AT&T -- which could be on the hook for a $3 billion breakup fee to T-Mobile if the deal doesn't go through -- said the new spectrum it gains will help improve signal strength and voice quality in existing markets and help it grow. It says its mobile data grew 8,000 percent over the past four years. In four years, AT&T said it will take six or seven weeks to reach the amount of data its networks carried in all of last year.

What will this mean for the consumer? Hopefully better cell coverage via the new AT&T, hopefully super fast and reliable 4G speeds, but hopefully not at significantly higher costs. T-Mobile's forum page about the changes is already lighting up.

Monday, March 07, 2011

Jailbroken Verizon iPhone 4 on Cricket

Appears it's possible to have a pay as you go iPhone already, even as rumors of Apple releasing a new cheaper version in June continue to bubble.

Wednesday, March 02, 2011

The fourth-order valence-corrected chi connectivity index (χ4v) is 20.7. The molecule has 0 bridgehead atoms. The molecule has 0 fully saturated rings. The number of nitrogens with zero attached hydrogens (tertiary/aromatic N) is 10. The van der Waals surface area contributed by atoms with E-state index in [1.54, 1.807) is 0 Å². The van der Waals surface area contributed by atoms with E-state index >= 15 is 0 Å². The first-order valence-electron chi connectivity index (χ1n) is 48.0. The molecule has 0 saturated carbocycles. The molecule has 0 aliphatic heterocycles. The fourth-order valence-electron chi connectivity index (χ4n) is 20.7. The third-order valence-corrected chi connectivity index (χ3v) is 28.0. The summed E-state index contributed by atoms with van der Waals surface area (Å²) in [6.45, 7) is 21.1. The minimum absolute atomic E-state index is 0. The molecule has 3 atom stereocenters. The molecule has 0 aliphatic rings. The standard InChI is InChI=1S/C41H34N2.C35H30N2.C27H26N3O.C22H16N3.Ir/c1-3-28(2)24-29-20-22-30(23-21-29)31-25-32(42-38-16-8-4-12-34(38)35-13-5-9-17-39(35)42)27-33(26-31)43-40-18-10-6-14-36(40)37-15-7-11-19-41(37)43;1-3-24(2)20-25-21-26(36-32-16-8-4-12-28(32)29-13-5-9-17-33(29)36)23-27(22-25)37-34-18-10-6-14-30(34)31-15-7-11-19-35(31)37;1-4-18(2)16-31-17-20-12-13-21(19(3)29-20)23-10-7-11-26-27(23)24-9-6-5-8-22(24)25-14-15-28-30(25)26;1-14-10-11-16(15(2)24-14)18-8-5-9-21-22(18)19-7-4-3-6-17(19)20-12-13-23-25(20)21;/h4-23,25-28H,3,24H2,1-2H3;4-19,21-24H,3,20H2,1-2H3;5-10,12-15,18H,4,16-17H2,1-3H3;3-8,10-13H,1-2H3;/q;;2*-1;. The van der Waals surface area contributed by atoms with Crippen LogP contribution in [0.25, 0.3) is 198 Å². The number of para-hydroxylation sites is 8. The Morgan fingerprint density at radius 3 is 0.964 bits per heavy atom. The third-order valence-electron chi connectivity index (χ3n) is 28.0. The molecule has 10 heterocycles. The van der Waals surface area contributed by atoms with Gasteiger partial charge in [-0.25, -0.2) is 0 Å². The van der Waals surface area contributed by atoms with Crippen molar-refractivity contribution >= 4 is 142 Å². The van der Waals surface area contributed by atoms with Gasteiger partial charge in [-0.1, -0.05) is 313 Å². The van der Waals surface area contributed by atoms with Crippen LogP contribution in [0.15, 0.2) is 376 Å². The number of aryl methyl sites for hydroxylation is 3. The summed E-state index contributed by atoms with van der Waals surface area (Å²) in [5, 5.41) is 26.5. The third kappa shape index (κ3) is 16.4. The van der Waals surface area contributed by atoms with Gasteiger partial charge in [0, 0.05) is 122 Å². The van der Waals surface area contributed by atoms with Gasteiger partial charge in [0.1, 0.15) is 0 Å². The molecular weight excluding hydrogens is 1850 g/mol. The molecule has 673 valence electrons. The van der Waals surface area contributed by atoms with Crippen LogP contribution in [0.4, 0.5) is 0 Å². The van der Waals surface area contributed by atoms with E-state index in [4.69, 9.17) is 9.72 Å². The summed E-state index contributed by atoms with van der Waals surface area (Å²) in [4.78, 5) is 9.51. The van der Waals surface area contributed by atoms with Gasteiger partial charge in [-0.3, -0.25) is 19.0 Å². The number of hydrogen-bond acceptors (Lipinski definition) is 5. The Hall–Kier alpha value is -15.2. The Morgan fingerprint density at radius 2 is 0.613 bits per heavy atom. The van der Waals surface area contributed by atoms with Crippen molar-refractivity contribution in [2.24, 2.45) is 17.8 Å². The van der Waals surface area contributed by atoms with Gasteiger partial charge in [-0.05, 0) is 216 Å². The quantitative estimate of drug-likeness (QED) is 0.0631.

Steve Jobs makes suprising appearance to introduce iPad 2

Despite being out of work on medical leave, Apple's Steve Jobs took the stage at a San Francisco news conference to introduce the new iPad 2 Wednesday.

The new device hits store March 11.

Jobs said Apple has sold more than 15 million iPads in 2010, from April to December accounting for nearly $10 billion in revenue.

"More than every Tablet PC ever sold," Jobs said.

The new iPad will be, Jobs said, up to twice as fast on CPU performance. He said graphics are nine times faster while not increasing power consumption from the first iPad. Battery life remains at 10 hours.

It will use a dual-core processor (Apple's new A5 chip). It comes in white and black. It's got front and rear facing cameras. It's got the same gyroscope that is in iPod and iPhone. It's also 33 percent thinner than the first iPad, thinner than the iPhone 4. The device -- which weighs 1.3 pounds, down from 1.5 -- will work on AT&T and Verizon's networks.

There's also HDMI out with 1080P video support. And iPad will do mirror video so you can see what's on the TV screen and the iPad at the same time. A special $39 cable will be needed for HDMI usage.

Pricing will remain the same as the current iPad: $499 for 16 gig Wifi, $599 for 32 gig Wifi and $699 for 64 gig Wifi. The 3G models add a $130 price premium on top of that.